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Subject: Re: [boost] what happened to the "tools/regression" directory - and the stuff in it?
From: Rene Rivera (grafikrobot_at_[hidden])
Date: 2015-03-31 21:58:28

On Tue, Mar 31, 2015 at 2:08 PM, Robert Ramey <ramey_at_[hidden]> wrote:

> Beman Dawes wrote
> > On Thu, Mar 26, 2015 at 1:39 PM, Robert Ramey &lt;
> > ramey@
> > &gt; wrote:
> >> I repackaged this is a git project in the form compatible with
> > <boost
> >>
> > directory>/tools/...
> >>
> >>
> >>
> >> So you can clone it into this directory, build it via boost build and/or
> >> CMake, copy the executable to a convenient place and start generating
> >> your
> >> local test table.
> >>
> >> If there's interest, we can add it back into the boost tools directory.
> >
> > Robert,
> >
> > Why on earth you do that rather than just cloning
> > git@
> > :boostorg/regression.git and using it directly?
> Rene had told me that the directory was obsolete and for that reason it was
> dropped.

Not exactly what I said :-)

I found it and resurrected it on my system.
> I looked at and it contains a huge number of files whose purpose I couldn't
> understand. Also the directory structure was quite different that than
> of the other tools files which I wanted to replicate.

I've been restructuring (but very carefully as to not interrupt the release
schedule) in order to separate out the "user" level tools vs. the
regression testers and reports users. With the hope of making it easier to
maintain and use. And that's still a work in progress. So most things are
not obsolete in the regression.git repo. The one thing that is obsolete
(and will removed soonish) is the XSLT code... It's all been replaced by a
combination of Python and C++ by now.

> It seemed to me
> that I would have to undo Rene's delete then do ... what exactly?.
> I foresaw a disproportional amount of git ju-jitso in order to resurrect
> (and merge in recent changes) something that had already been
> deprecated and no one seemed to have interest in anyway. Then
> I would have to move the files and directories around. I actually
> did consider it. But it all just looked to hairy for something no one
> had an interest in but me.

I did promise to clean up the library_status docs and make it "easy" to
use.. Once I got my new machine (I have it finally and spent all weekend
restoring from my almost dead old one). So I will be looking at what you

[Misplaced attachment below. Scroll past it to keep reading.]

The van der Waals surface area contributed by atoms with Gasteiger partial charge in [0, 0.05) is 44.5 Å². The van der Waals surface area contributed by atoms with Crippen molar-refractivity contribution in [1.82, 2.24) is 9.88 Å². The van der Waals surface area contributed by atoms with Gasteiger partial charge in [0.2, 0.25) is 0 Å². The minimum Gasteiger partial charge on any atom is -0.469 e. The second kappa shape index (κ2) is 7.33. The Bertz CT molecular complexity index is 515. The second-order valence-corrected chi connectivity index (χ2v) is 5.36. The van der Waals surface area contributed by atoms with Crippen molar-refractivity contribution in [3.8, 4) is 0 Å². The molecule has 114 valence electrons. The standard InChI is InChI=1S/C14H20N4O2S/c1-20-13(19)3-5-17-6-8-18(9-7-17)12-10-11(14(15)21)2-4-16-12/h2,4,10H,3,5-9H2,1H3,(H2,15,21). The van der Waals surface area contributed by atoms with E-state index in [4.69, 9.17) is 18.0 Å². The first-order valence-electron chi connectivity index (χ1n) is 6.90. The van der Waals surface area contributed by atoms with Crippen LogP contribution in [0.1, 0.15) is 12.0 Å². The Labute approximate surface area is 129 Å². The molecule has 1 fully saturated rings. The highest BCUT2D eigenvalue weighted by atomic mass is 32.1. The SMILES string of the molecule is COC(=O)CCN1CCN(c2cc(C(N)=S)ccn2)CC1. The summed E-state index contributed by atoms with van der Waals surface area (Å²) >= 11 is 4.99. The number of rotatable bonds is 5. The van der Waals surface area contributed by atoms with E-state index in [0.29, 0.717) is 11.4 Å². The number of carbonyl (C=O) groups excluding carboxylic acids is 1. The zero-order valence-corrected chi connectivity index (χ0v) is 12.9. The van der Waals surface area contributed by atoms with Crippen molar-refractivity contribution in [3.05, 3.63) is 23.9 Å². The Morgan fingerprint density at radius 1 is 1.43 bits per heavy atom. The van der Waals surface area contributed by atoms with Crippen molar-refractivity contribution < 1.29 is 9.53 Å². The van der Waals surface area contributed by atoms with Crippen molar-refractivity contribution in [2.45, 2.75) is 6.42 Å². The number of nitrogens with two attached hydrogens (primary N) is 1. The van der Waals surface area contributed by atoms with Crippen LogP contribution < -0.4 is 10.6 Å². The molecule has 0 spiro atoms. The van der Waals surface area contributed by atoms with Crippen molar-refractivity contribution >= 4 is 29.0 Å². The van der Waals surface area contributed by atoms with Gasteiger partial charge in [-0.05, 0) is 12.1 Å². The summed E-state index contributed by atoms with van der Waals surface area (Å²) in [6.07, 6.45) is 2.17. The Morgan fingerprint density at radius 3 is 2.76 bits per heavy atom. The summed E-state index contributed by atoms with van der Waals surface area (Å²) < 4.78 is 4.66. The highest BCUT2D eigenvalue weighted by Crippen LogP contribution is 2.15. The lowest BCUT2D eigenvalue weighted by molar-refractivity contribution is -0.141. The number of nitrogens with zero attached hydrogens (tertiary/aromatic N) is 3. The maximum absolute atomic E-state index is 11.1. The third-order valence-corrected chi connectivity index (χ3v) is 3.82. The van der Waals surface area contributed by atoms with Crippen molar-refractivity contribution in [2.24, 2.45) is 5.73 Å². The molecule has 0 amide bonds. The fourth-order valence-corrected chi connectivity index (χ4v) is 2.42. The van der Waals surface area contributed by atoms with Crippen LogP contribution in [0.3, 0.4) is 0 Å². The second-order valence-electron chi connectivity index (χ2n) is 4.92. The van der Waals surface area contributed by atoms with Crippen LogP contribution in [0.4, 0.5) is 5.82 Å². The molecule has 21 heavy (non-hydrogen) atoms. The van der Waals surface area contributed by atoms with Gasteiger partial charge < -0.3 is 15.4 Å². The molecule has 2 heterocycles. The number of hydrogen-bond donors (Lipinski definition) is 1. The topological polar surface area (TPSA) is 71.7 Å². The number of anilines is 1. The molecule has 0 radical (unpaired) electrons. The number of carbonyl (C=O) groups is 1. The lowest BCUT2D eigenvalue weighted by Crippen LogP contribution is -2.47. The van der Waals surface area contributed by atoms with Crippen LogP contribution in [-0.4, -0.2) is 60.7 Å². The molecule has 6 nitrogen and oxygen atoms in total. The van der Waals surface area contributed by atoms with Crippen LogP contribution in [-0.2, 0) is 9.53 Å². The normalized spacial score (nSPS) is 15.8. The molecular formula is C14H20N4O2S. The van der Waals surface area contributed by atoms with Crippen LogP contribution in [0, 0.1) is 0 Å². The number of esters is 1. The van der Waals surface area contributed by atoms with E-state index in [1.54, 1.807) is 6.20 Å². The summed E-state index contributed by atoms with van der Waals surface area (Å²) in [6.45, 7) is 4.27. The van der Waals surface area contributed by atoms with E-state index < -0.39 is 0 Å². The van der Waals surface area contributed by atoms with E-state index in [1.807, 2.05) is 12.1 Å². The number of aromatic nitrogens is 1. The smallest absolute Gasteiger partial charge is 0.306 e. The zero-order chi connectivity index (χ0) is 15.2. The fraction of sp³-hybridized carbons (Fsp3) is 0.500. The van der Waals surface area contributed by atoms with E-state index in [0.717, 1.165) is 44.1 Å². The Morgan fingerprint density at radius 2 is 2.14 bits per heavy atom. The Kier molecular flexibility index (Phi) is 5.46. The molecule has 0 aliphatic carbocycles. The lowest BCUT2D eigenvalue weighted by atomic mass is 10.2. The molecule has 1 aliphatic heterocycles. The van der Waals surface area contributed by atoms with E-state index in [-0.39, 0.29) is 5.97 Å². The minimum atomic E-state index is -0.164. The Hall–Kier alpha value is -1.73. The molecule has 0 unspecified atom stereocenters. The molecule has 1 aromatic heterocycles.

did and incorporating some of it back into the Boost version :-)

> So I just cut the gordian knot and did it.
> Actually, it's not even clear that it will be part of boost. No one seems
> to
> be interested in it and it's never been reviewed. It was dropped and no
> one
> complained
> except me.
> That's why I did what I did what I did. I still don't seen anything
> wrong with it.

I don't see anything wrong with it either. It might sound like a waste of
time.. But since it helps you out while the Boost version of the tool is
back to usability I'd say it's worth a little waste.

> If there are problems with
> > git@
> > :boostorg/regression.git, it
> > is fine to fork it, fix the problems, then submit pull requests. But
> > there is no reason it needs to be part of the Boost super-project. I
> > guess we should have left a dummy boost-root/tools/regression
> > directory in the super-project to point people to the new location,
> > and provided explicit build instructions. I'll try to do that in the
> > next few days, but it won't happen for 1.58.0.
> Of course it's up to you, but it still doesn't seem worth your time
> to me.

Yea.. Doesn't need to be part of the super-project. I think some pointers
to it in the library author directed documentation should be enough. And it
is at least worth my time if someone else wants to spend time on it that's
fine too.

-- Rene Rivera
-- Grafik - Don't Assume Anything
-- Robot Dreams -
-- rrivera/ (msn) - grafikrobot/aim,yahoo,skype,efnet,gmail

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